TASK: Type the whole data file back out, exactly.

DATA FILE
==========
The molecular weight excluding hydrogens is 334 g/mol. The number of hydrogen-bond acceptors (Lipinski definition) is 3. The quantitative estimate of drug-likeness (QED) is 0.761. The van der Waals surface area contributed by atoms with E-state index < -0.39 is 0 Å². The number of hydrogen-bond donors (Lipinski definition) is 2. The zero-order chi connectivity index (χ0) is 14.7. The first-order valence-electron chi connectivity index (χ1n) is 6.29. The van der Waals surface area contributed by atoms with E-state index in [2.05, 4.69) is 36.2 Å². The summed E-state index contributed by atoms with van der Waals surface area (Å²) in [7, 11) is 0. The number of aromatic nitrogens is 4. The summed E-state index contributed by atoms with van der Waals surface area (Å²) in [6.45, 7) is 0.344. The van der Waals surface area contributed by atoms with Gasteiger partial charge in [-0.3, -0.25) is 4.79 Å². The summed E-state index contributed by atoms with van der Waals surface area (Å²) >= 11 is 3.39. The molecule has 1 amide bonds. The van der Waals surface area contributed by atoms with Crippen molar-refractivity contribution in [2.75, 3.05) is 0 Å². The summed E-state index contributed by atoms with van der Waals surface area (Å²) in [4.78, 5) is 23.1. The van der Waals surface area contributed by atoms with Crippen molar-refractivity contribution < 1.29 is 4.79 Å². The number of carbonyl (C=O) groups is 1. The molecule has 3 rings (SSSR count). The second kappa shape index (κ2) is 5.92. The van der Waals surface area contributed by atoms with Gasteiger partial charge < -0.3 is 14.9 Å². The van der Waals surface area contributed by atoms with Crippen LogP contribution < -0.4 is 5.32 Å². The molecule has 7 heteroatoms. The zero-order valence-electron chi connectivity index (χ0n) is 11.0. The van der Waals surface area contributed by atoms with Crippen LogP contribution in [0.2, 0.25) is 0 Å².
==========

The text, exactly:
The molecular weight excluding hydrogens is 334 g/mol. The number of hydrogen-bond acceptors (Lipinski definition) is 3. The quantitative estimate of drug-likeness (QED) is 0.761. The van der Waals surface area contributed by atoms with E-state index < -0.39 is 0 Å². The number of hydrogen-bond donors (Lipinski definition) is 2. The zero-order chi connectivity index (χ0) is 14.7. The first-order valence-electron chi connectivity index (χ1n) is 6.29. The van der Waals surface area contributed by atoms with E-state index in [2.05, 4.69) is 36.2 Å². The summed E-state index contributed by atoms with van der Waals surface area (Å²) in [7, 11) is 0. The number of aromatic nitrogens is 4. The summed E-state index contributed by atoms with van der Waals surface area (Å²) in [6.45, 7) is 0.344. The van der Waals surface area contributed by atoms with Gasteiger partial charge in [-0.3, -0.25) is 4.79 Å². The summed E-state index contributed by atoms with van der Waals surface area (Å²) >= 11 is 3.39. The molecule has 1 amide bonds. The van der Waals surface area contributed by atoms with Crippen molar-refractivity contribution in [2.75, 3.05) is 0 Å². The summed E-state index contributed by atoms with van der Waals surface area (Å²) in [4.78, 5) is 23.1. The van der Waals surface area contributed by atoms with Crippen molar-refractivity contribution < 1.29 is 4.79 Å². The number of carbonyl (C=O) groups is 1. The molecule has 3 rings (SSSR count). The second kappa shape index (κ2) is 5.92. The van der Waals surface area contributed by atoms with Gasteiger partial charge < -0.3 is 14.9 Å². The van der Waals surface area contributed by atoms with Crippen LogP contribution < -0.4 is 5.32 Å². The molecule has 7 heteroatoms. The zero-order valence-electron chi connectivity index (χ0n) is 11.0. The van der Waals surface area contributed by atoms with Crippen LogP contribution in [0.2, 0.25) is 0 Å².